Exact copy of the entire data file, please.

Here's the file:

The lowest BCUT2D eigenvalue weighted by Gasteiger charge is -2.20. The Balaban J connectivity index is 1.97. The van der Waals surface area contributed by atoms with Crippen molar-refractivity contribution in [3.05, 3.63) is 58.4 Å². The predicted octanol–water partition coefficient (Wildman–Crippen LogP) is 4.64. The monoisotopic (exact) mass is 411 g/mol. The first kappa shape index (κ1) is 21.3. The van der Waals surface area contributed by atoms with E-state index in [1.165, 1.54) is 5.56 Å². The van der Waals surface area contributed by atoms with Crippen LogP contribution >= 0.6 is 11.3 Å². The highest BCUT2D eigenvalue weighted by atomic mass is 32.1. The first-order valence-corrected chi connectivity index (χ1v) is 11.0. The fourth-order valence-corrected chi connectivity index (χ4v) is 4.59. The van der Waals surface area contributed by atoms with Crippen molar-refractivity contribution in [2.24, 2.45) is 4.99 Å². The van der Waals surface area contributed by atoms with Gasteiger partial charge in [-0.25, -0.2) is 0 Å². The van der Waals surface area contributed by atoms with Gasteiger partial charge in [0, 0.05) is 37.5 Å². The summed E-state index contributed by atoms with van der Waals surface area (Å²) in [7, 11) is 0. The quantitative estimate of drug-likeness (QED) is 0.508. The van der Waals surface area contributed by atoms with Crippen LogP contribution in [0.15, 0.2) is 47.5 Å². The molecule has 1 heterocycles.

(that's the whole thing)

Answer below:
The lowest BCUT2D eigenvalue weighted by Gasteiger charge is -2.20. The Balaban J connectivity index is 1.97. The van der Waals surface area contributed by atoms with Crippen molar-refractivity contribution in [3.05, 3.63) is 58.4 Å². The predicted octanol–water partition coefficient (Wildman–Crippen LogP) is 4.64. The monoisotopic (exact) mass is 411 g/mol. The first kappa shape index (κ1) is 21.3. The van der Waals surface area contributed by atoms with E-state index in [1.165, 1.54) is 5.56 Å². The van der Waals surface area contributed by atoms with Crippen LogP contribution >= 0.6 is 11.3 Å². The highest BCUT2D eigenvalue weighted by atomic mass is 32.1. The first-order valence-corrected chi connectivity index (χ1v) is 11.0. The fourth-order valence-corrected chi connectivity index (χ4v) is 4.59. The van der Waals surface area contributed by atoms with Crippen molar-refractivity contribution in [2.24, 2.45) is 4.99 Å². The van der Waals surface area contributed by atoms with Gasteiger partial charge in [-0.25, -0.2) is 0 Å². The van der Waals surface area contributed by atoms with Gasteiger partial charge in [0, 0.05) is 37.5 Å². The summed E-state index contributed by atoms with van der Waals surface area (Å²) in [7, 11) is 0. The quantitative estimate of drug-likeness (QED) is 0.508. The van der Waals surface area contributed by atoms with Crippen LogP contribution in [0.15, 0.2) is 47.5 Å². The molecule has 1 heterocycles.